Below are two of examples of caustics:

Example of refractive caustics, using as photons source a spot light. Scene by MarcoA
Example of reflective caustics, using a caustic photon map in pathtracing. The HDRI background is the caustic photons source. Scene by Sevontheweb.

Caustic photon maps work better and more efficiently with concentrated light beams directed towards the 'caustic' surface, usually using a spot light or a photons lamp. Caustic settings are:

  • Photons: Number of photons to shoot. Increases photon map density and render times.
  • Caustic Depth: amount of reflective or refractive events for caustic photons.
  • Caustic Mix: amount of photons to mix (blur). The more photons to search for, the more render time.
  • Caustic Radius: area of photons to mix (blur). The more photons to search for, the more render time.

Related articles:

Materials that can produce caustics:

Path tracing.

Path tracing is a GI unbiased method in which each ray is recursively traced from the camera ray hit [1] along a path [2] until it reaches either a number of bounces set by the user or a light source, usually a background. In each bounce, shadow rays are shot to sample light sources [3]. The light contribution along the path is calculated back to the camera ray hit, taking into account diffuse surface properties. Many samples are need to be taken and interpolated for each camera ray to get a smooth result. A light source can be either a lamp, the scene background or both. Scenes with relatively small light sources and with a high contrast between light sources and their surrounding areas will need more samples to reduce noise. The smaller and the less accessible the light sources are, the more noise will appear. Pathtracing is a GI solution more suited for outdoor scenes and for indoor scenes with big light sources (area lights or big windows, interior HDRI) and a regular distribution of light.

Path tracing caustic component

Pathtracing caustic paths tend to be very noisy and a very big amount of samples is needed to get a smooth result. In YafaRay we have four alternative methods to render the caustic component when pathtracing is used:

  • Path+Photon: a mix of a caustic photon map and path tracing caustic rays are used.
  • Photon: a fast photon map is used to render caustics. Path tracing caustics rays are not rendered.
  • Path: Path tracing caustics rays are rendered.
  • None: the caustic component is not rendered.

This is an example about how methods for the caustics component work in pathtracing. In the first image (upper left), Path is used to get caustics, which are very noisy when a low number of samples is used (16). In the second render, 512 pathtracing samples are used to improve path traced caustics, but it takes much more render time (38 minutes). In the third example, Photons are used to produce the caustics component and the render time is the lowest of them all (Cm stands for Caustic method):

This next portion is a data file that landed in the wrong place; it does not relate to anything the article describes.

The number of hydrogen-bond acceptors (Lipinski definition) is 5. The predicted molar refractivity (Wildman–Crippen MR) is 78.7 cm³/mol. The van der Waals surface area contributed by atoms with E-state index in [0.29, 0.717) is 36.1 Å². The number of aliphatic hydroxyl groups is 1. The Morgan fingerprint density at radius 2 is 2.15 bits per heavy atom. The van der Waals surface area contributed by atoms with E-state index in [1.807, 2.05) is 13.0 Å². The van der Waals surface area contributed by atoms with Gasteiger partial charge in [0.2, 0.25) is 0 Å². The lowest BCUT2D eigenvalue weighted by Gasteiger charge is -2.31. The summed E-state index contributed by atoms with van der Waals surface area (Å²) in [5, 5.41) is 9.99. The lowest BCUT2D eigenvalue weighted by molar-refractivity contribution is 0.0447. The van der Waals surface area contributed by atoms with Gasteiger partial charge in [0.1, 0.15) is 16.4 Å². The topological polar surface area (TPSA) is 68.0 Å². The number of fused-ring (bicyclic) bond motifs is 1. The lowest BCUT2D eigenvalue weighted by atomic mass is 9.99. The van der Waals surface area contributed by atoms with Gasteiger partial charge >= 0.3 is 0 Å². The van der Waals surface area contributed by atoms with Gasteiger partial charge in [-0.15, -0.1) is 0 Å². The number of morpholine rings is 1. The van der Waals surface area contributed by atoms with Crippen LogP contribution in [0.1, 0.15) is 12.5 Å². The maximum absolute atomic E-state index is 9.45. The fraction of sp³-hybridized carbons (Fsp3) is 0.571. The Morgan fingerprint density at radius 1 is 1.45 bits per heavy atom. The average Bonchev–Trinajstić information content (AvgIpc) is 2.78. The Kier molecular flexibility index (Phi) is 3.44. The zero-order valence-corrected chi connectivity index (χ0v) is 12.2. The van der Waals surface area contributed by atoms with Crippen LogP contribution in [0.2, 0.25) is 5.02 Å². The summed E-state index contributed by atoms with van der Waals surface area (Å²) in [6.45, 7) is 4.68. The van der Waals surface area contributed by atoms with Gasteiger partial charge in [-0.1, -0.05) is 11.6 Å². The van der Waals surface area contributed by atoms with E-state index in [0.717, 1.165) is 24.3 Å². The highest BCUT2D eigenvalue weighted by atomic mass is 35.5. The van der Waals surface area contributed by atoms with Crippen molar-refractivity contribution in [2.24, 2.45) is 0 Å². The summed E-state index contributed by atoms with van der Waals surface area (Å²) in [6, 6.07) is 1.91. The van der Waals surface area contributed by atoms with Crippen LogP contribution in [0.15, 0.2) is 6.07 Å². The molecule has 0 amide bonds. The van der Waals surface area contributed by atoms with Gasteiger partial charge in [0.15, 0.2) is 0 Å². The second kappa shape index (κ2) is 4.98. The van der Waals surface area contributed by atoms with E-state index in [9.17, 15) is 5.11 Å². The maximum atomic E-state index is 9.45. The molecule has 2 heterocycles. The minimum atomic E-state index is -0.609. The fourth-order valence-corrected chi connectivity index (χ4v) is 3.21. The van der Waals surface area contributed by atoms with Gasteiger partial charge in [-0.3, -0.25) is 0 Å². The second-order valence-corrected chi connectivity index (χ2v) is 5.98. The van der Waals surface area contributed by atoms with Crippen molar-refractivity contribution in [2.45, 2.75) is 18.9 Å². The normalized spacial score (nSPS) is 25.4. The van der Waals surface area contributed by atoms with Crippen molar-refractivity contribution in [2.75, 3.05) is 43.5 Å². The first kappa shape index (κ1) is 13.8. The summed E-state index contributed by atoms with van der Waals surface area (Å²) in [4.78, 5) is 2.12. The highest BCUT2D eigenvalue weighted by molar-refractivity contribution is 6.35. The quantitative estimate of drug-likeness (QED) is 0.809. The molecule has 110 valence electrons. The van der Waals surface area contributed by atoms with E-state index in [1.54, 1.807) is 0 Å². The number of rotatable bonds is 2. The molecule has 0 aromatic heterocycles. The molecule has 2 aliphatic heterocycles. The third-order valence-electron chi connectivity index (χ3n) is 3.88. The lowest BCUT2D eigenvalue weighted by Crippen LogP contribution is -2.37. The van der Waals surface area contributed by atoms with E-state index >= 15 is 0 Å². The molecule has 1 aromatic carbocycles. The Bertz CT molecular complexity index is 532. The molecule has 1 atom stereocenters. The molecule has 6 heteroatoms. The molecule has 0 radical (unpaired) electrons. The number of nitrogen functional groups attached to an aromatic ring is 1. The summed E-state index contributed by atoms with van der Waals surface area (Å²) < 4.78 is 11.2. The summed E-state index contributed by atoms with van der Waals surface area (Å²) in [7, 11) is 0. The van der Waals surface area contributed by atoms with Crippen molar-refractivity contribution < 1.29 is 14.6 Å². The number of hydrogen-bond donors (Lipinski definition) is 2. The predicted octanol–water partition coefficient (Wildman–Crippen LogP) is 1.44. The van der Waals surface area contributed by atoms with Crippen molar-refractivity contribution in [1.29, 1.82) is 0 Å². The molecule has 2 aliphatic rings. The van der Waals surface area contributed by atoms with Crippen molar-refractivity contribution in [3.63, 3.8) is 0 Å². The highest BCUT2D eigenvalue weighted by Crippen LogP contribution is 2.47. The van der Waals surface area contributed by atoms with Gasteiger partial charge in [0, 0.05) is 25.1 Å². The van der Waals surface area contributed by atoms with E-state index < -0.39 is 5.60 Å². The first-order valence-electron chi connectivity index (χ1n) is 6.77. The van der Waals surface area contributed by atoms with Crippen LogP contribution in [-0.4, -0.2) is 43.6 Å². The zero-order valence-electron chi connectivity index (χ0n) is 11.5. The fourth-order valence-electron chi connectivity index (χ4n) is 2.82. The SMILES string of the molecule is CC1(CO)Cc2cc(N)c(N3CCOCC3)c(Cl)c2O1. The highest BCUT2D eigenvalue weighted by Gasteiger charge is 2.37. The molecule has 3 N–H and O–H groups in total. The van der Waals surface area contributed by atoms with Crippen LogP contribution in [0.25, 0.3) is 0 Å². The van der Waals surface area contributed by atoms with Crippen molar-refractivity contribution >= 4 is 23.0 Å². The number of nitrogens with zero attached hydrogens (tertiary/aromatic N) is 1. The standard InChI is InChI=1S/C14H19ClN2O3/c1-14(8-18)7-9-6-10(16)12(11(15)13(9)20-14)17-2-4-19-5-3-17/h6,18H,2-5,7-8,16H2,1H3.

Area light types (sphere and area) with the Make Light visible option enabled produce caustics in Path caustic mode. More information about the caustic photon map settings can be found in the previous section (they are the same)

Related articles:

Path tracing settings

The other components of the global illumination model are rendered as usual. Other pathtracing settings are:

  • Depth: defines the number of rays bounces in order to find the light sources. Higher raydepth produces brighter renders. In scenes with big light sources, like open scenes using background lighting, a high raydepth could not be necessary. This setting controls depth of pathtracing caustic rays as well.
  • Samples: This setting defines the number of samples to take per eye ray hit, the more samples the better render quality and the less noise, but the longer render time as well. The relation between noise reduction and sampling isn't linear: to halve the noise, it is necessary to use four times as many samples. The total amount of Path tracing sampling depends as well on anti-aliasing settings, as explained in this section.
  • No recursion: only path tracing is performed without recursive raytracing.
It is a good practice to increase & decrease your 'samples' settings in base 2 steps (2-4-8-16-32-64-128... etc)

 Related articles:

Photon mapping

In this link you can find an exhaustive article about photon mapping.

Photon mapping was developed as an efficient alternative to path tracing, since certain effects are more efficiently simulated from lights (caustics, indirect lighting) while some others effects are more efficiently sampled from the camera (mirror reflection, direct lighting).

Photon mapping is a two pass technique:
  • The first pass is photon tracing, which consist in building and storing in RAM the photon map by tracing photons from lights. It calculates indirect lighting and caustics effects.
  • The second pass consist in raytracing the scene (camera rays) using the information in the photon map.

Photon mapping is biased, the average values might not be correct within each radius, but it is consistent: with more photons and less radius, it converges to a correct solution. Photon map produces low frequency noise (big patches) in contrast with path tracing, which produces high frequency noise (pixel-level).


Photons propagate flux. They are emitted by light sources and stored in the photon map when they hit a surface. In fact, each emitted photon can be stored several times. The photon map represents the incoming illumination, also called Irradiance (incoming radiance). Two photon maps are produced in fact, which are:

  • A low density photon map for diffuse surfaces called Global photon map.
  • An independent high density map for caustic effects.

In general, the more photons are used, the more accurate is the lighting estimate, but increasing photons increases time to build the photon map. If the number of photons is too low, the irradiance estimation becomes blurry at the edges of sharp features in the illumination, for instance fast transition from light to shadows in corners.

However, in simple scenes with no caustic effects, it is possible to produce relatively good results with very low density maps of 1000-2000 photons. In this case the photon map is rendered very quickly. Below a comparison between two photon mapping cases with different photon counts, notice the bad estimation below the horizontal prism and below the sphere, in the render on the left: